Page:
A federal judge in Arizona has ruled that a Mexican family can sue the Border Patrol over the death of a 16-year-old boy who died in Mexico but was struck by bullets fired from the U.S. side of the border.
Jose Antonio Elena Rodriguez, 16, was shot eight times in the back by Border Patrol Agent Lonnie Swartz on Oct. 12, 2012. Araceli Rodriguez, Jose’s mother, filed a wrongful death suit.
The Border Patrol argued through its agent’s union attorney, Sean Chapman, that Rodriguez had no right to sue in the United States because a Mexican national killed on Mexican soil is not entitled to protections of the U.S. Constitution.
U.S. District Court Judge Raner Collins disagreed. In a ruling handed down late Thursday, Collins ruled that Rodriguez has a 4th Amendment right to challenge the shooting, which Collins said constituted a “seizure” by the Border Patrol because it stopped Jose from moving freely.
The 4th Amendment protects against unreasonable searches and seizures.
Collins’ decision turned on whether the facts as alleged provided grounds to file a lawsuit. Collins noted that the allegations in the lawsuit are based on information from the victim’s family and witnesses and that they remain allegations unless proven in court.
Cross-border shootings have focused anger on the Border Patrol and its ubiquitous presence in border communities. The agency itself, facing criticism for its agents’ actions, absolved agents of criminal misconduct in all but three of 67 shooting incidents that left 19 people dead. The three outstanding cases are pending.
Collins’ ruling contradicts a ruling by another federal court in a similar incident -- a Border Patrol agent in Texas fired shots that killed a 15-year-old Mexican boy while he was running away from the border fence separating El Paso and Ciudad Juarez.
The appeals court ruled the famliy of Sergio Adrian Hernandez Guereca did not have standing to to sue in U.S. courts.
U.S. investigators said the Border Patrol who fired the shots had come under attack by people throwing rocks.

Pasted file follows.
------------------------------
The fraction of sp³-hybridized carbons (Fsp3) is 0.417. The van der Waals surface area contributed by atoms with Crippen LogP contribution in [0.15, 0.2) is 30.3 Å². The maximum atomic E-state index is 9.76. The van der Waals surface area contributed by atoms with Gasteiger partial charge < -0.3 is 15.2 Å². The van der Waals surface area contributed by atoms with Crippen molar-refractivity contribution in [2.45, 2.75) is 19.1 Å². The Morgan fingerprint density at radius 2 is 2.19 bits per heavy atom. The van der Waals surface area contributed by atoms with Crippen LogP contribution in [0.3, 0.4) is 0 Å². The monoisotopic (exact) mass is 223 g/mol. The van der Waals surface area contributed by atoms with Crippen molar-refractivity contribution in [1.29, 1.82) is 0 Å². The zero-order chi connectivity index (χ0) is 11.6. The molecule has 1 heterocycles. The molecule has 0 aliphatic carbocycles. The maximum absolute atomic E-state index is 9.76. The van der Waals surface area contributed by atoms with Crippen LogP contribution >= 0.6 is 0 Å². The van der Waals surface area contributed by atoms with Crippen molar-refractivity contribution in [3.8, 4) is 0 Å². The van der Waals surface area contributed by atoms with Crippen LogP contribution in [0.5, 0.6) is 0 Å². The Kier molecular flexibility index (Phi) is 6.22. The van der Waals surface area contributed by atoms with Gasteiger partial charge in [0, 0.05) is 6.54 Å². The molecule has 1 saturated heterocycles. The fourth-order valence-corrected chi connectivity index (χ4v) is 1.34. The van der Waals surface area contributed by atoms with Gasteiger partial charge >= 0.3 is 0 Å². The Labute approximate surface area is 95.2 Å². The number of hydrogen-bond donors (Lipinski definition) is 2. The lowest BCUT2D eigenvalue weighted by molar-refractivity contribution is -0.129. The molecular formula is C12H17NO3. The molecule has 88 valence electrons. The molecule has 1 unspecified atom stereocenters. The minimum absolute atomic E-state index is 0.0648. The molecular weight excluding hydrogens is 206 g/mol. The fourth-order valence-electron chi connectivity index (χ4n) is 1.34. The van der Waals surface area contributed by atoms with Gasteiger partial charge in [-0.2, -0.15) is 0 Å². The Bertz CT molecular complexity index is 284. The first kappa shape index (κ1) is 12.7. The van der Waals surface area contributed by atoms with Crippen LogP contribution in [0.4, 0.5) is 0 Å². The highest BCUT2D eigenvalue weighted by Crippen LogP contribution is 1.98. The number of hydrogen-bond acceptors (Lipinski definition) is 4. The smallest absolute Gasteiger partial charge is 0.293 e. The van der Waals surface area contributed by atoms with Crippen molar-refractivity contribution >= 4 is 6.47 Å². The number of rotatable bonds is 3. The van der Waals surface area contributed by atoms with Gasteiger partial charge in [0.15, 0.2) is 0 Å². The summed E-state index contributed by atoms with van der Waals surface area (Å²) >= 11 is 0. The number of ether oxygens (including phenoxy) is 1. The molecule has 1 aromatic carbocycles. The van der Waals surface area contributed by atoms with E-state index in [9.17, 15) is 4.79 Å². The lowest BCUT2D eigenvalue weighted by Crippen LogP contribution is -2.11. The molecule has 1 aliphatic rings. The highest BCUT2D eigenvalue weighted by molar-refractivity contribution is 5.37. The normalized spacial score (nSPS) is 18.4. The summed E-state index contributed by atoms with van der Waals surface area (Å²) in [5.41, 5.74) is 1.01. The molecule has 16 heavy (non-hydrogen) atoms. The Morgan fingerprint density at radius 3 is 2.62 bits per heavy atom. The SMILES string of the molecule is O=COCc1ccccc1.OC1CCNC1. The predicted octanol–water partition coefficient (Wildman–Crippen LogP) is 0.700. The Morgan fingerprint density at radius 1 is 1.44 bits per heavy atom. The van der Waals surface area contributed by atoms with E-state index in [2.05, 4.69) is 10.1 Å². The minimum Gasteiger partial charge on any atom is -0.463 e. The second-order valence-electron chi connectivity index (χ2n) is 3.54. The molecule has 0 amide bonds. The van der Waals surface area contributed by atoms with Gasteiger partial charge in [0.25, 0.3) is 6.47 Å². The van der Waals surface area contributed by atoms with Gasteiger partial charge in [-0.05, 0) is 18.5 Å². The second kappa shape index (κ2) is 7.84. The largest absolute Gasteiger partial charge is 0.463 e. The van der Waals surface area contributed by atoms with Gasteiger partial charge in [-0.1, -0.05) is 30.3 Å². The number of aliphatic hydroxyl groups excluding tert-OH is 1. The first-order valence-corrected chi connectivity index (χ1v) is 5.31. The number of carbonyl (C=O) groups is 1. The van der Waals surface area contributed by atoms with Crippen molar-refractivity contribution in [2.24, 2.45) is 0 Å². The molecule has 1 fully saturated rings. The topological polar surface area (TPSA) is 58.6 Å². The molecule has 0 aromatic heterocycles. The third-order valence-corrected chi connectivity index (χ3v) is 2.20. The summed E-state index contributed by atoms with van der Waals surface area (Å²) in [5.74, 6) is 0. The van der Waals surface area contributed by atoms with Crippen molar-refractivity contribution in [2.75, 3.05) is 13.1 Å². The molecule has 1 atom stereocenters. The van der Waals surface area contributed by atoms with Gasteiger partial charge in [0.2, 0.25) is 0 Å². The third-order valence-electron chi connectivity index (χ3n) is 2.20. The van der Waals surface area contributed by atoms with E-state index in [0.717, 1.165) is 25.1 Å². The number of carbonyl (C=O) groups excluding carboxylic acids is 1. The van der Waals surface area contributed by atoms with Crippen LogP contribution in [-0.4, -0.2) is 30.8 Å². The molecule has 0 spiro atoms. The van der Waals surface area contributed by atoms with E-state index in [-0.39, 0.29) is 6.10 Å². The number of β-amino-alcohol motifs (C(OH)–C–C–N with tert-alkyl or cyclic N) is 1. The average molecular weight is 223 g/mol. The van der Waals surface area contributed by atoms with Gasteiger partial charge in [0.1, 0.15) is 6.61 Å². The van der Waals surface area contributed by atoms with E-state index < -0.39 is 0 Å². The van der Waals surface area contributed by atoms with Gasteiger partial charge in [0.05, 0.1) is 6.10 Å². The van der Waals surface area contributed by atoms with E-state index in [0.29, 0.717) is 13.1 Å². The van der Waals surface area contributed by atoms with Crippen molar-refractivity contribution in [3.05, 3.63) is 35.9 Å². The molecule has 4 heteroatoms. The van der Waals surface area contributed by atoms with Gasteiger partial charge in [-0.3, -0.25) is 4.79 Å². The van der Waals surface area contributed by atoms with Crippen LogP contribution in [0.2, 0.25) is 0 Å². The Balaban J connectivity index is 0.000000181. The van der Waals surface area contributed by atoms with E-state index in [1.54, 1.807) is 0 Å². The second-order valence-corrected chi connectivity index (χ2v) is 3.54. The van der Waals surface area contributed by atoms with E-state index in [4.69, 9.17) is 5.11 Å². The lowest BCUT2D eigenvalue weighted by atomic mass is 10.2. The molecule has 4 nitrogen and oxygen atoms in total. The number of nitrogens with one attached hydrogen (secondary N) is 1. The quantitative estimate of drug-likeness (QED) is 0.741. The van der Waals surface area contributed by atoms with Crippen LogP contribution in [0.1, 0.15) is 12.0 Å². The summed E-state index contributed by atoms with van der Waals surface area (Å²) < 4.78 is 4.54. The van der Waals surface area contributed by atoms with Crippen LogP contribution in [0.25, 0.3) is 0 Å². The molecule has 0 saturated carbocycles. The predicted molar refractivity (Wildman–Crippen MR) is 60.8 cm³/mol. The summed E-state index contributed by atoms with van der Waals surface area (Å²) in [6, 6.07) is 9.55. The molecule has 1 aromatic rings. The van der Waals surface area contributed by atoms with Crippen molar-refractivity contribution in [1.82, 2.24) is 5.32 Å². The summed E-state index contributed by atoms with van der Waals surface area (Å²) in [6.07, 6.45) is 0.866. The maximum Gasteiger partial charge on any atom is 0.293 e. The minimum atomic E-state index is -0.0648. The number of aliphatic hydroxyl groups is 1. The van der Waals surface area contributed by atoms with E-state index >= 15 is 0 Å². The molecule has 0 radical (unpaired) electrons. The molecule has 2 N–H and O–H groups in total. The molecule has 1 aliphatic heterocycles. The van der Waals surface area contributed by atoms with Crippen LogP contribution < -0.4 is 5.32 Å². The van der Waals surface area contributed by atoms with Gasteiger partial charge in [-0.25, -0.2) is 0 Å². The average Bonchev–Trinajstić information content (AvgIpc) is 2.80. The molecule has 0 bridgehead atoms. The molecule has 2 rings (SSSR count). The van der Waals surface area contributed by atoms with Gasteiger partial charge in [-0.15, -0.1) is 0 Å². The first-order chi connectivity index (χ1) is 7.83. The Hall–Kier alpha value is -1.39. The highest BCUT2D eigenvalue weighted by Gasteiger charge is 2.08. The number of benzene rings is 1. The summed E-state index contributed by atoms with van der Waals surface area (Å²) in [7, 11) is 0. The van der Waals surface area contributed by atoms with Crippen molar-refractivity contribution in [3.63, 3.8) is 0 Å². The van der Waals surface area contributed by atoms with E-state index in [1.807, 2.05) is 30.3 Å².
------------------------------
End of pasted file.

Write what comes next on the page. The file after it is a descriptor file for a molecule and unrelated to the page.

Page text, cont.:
The El Paso case was heard by judges with the 5th Circuit Court of Appeals. Historically, the New Orleans-based 5th Circuit has been considered conservative and the 9th Circuit, predominantly on the West Coast, generally produces more liberal interpretations of the Constitution.
“Applying [Ninth] Circuit’s case law to the facts of this specific case, this court respectfully disagrees with the Fifth Circuit Court of Appeals and arrives at a different conclusion,” Collins said in the decision.
Collins’ decision is another piece of the contradictory puzzle of the rights afforded in U.S. courts to foreigners on foreign soil. The issue has arisen before with Guantanamo Bay detainees, who won the right to habeas corpus in a 2008 Supreme Court decision, and with a Mexican national who lost a challenge to a search of his home in Mexico by U.S. drug enforcement agents.
The agents were represented by attorneys hired by their union, the National Border Patrol Council. Spokesman Shawn Moran said Collins’ decision will more than likely be overturned on appeal, “to bring this decision into line with the 5th Circuit.”
Moran said judicial decisions that question the actions of Border Patrol agents put agents at risk by causing them to hesitate in life-or-death situations.
“This makes their jobs even harder,” Moran said.
Collins’ decision centered on Jose’s status as a civilian engaged in peaceful activity. Witnesses said he was walking home from a basketball game in Nogales, Sonora, when Swartz fired between 15 and 30 rounds from the Arizona side of the border after he came under attack by people throwing rocks. Jose lived within four blocks of the international boundary and had family in the U.S.
The Border Patrol exerts control over the Mexican side of the border simply because its weapons can shoot that far, Collins said, and agents should be cognizant of their responsibility to uphold the 4th Amendment in all areas they control.
“U.S. Border Patrol agents are already trained in the limits of the Fourth Amendment when addressing citizens and non-citizens alike when these individuals place foot within the United States,” Collins wrote. “These agents would require no additional training to determine when it is appropriate to use deadly force against individuals located on the Mexican side of the United States-Mexico border.”
Rodriguez’s attorney, Lee Gelernt, said Friday that Collins’ decision is the only reasonable one.
“Had the decision gone the other way, it frankly would have been impossible to explain to Jose Antonio’s family why the Constitution did not apply to a federal agent firing from U.S. soil,” Gelernt said. “This is a decision that interprets the Constitution in a common-sense fashion.”
Collins also declined to extend qualified immunity to Swartz, who said that he was simply doing his job and that even if Jose had constitutional rights in the U.S., Swartz couldn’t have known that.
Police officers cannot shoot unarmed suspects who are attempting to flee, according to a 1985 Supreme Court decision, and Collins said Swartz should have applied that logic on Oct. 12, 2012.
“This is not a case involving circumstances where Swartz needed to make split-second judgment — in circumstances that are tense, uncertain, and rapidly evolving — about the amount of force that is necessary in a particular situation,” Collins said. “Instead, the facts alleged [demonstrate] an ‘obvious case’ where it is clear that Swartz had no reason to use deadly force against Jose Antonio.”
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